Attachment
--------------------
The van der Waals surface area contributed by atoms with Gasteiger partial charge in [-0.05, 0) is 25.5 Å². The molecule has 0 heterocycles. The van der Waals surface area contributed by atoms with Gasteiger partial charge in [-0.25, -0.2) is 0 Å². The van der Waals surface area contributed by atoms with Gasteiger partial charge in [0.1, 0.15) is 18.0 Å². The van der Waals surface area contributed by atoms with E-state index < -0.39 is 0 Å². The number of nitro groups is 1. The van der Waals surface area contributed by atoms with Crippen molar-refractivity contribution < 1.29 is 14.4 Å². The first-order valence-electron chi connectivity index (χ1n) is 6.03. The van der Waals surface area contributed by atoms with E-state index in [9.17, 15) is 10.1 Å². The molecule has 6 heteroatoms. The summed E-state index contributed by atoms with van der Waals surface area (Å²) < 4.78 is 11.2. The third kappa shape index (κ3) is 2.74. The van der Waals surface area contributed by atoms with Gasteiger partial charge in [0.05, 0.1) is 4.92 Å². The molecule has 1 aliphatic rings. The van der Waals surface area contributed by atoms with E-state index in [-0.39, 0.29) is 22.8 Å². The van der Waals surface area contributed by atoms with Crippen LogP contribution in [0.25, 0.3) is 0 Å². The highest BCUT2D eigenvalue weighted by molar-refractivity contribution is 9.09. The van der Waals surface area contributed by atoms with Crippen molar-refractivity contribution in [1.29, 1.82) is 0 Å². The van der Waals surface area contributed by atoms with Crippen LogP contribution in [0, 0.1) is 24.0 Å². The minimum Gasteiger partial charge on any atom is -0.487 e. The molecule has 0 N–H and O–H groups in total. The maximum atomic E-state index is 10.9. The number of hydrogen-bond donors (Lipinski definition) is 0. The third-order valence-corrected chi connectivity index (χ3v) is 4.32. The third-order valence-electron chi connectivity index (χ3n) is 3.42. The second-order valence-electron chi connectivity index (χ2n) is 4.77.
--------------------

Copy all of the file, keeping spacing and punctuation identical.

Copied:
The van der Waals surface area contributed by atoms with Gasteiger partial charge in [-0.05, 0) is 25.5 Å². The molecule has 0 heterocycles. The van der Waals surface area contributed by atoms with Gasteiger partial charge in [-0.25, -0.2) is 0 Å². The van der Waals surface area contributed by atoms with Gasteiger partial charge in [0.1, 0.15) is 18.0 Å². The van der Waals surface area contributed by atoms with E-state index < -0.39 is 0 Å². The number of nitro groups is 1. The van der Waals surface area contributed by atoms with Crippen molar-refractivity contribution < 1.29 is 14.4 Å². The first-order valence-electron chi connectivity index (χ1n) is 6.03. The van der Waals surface area contributed by atoms with E-state index in [9.17, 15) is 10.1 Å². The molecule has 6 heteroatoms. The summed E-state index contributed by atoms with van der Waals surface area (Å²) < 4.78 is 11.2. The third kappa shape index (κ3) is 2.74. The van der Waals surface area contributed by atoms with Gasteiger partial charge in [0.05, 0.1) is 4.92 Å². The molecule has 1 aliphatic rings. The van der Waals surface area contributed by atoms with E-state index in [-0.39, 0.29) is 22.8 Å². The van der Waals surface area contributed by atoms with Crippen LogP contribution in [0.25, 0.3) is 0 Å². The highest BCUT2D eigenvalue weighted by molar-refractivity contribution is 9.09. The van der Waals surface area contributed by atoms with Crippen molar-refractivity contribution in [1.29, 1.82) is 0 Å². The van der Waals surface area contributed by atoms with Crippen LogP contribution in [0, 0.1) is 24.0 Å². The minimum Gasteiger partial charge on any atom is -0.487 e. The molecule has 0 N–H and O–H groups in total. The maximum atomic E-state index is 10.9. The number of hydrogen-bond donors (Lipinski definition) is 0. The third-order valence-corrected chi connectivity index (χ3v) is 4.32. The third-order valence-electron chi connectivity index (χ3n) is 3.42. The second-order valence-electron chi connectivity index (χ2n) is 4.77.